Wald and score confidence intervals for the attributable risk for each strata. Wald and score confidence intervals for the crude attributable risk. Wald, Sato and Greenland-Robins confidence intervals for the Mantel-Haenszel adjusted attributable risk.

PARisk

Wald and Pirikahu confidence intervals for the population attributable risk for each strata. Wald and Pirikahu confidence intervals for the crude population attributable risk.

AFest

Wald confidence intervals for the estimated attributable fraction for each strata. Wald confidence intervals for the crude estimated attributable fraction.

PAFest

Wald confidence intervals for the population estimated attributable fraction for each strata. Wald confidence intervals for the crude population estimated attributable fraction.

chisq.strata

chi-squared test for difference in exposed and non-exposed proportions for each strata.

chisq.crude

chi-squared test for difference in exposed and non-exposed proportions across all strata.

chisq.mh

Mantel-Haenszel chi-squared test that the combined odds ratio estimate is equal to 1.

OR.homog

Mantel-Haenszel (Woolf) test of homogeneity of the individual strata odds ratios.

When method equals cross.sectional the following measures of association and effect are returned:

PR

Wald, Taylor and score confidence intervals for the prevalence ratios for each strata. Wald, Taylor and score confidence intervals for the crude prevalence ratio. Wald confidence interval for the Mantel-Haenszel adjusted prevalence ratio.

OR

Wald, score, Cornfield and maximum likelihood confidence intervals for the odds ratios for each strata. Wald, score, Cornfield and maximum likelihood confidence intervals for the crude odds ratio. Wald confidence interval for the Mantel-Haenszel adjusted odds ratio.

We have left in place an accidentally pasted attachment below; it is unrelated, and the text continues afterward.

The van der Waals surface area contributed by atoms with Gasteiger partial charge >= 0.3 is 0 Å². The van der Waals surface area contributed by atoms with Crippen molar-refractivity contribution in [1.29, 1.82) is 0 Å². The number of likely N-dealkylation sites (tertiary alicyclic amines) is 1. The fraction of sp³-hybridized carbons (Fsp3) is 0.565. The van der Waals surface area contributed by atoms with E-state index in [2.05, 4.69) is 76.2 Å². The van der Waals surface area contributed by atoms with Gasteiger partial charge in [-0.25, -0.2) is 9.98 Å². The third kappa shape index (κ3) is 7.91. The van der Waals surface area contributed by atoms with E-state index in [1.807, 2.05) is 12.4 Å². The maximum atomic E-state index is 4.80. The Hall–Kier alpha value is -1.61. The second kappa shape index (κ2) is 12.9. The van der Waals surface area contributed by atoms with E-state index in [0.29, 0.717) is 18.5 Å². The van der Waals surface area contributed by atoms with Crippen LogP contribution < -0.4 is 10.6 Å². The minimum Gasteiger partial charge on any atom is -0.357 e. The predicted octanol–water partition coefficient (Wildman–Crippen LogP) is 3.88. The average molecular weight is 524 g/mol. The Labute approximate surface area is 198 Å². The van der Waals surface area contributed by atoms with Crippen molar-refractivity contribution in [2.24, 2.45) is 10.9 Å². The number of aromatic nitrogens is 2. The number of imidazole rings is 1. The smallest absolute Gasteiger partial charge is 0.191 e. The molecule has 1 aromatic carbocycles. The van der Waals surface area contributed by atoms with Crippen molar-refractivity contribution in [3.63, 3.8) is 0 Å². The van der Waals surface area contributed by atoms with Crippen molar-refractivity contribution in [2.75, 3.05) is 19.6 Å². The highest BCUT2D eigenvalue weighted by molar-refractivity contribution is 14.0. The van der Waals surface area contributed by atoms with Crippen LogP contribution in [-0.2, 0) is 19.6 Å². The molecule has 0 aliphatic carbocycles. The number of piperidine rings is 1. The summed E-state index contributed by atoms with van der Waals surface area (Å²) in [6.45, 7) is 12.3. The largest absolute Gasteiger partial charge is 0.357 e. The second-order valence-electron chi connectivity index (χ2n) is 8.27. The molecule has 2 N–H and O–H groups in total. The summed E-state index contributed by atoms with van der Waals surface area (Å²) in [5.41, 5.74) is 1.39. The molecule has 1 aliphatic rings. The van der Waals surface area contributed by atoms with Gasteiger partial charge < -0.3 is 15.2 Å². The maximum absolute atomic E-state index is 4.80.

ARisk

Wald and score confidence intervals for the attributable risk for each strata. Wald and score confidence intervals for the crude attributable risk. Wald, Sato and Greenland-Robins confidence intervals for the Mantel-Haenszel adjusted attributable risk.

PARisk

Wald and Pirikahu confidence intervals for the population attributable risk for each strata. Wald and Pirikahu confidence intervals for the crude population attributable risk.

AFRisk

Wald confidence intervals for the attributable fraction for each strata. Wald confidence intervals for the crude attributable fraction.

PAFRisk

Wald confidence intervals for the population attributable fraction for each strata. Wald confidence intervals for the crude population attributable fraction.

chisq.strata

chi-squared test for difference in exposed and non-exposed proportions for each strata.

chisq.crude

chi-squared test for difference in exposed and non-exposed proportions across all strata.

chisq.mh

Mantel-Haenszel chi-squared test that the combined odds ratio estimate is equal to 1.

PR.homog

Mantel-Haenszel (Woolf) test of homogeneity of the individual strata prevalence ratios.

OR.homog

Mantel-Haenszel (Woolf) test of homogeneity of the individual strata odds ratios.

The point estimates of the wald, score and cfield odds ratios are calculated using the cross product method. Method mle computes the conditional maximum likelihood estimate of the odds ratio.

Confidence intervals for the Cornfield (cfield) odds ratios are computed using the hypergeometric distribution and computation times are extremely slow when the cell frequencies are large. For this reason, Cornfield confidence intervals are only calculated if the total number of event frequencies is less than 500. Maximum likelihood estimates of the odds ratio are only calculated when the total number of observations is less than 2E09.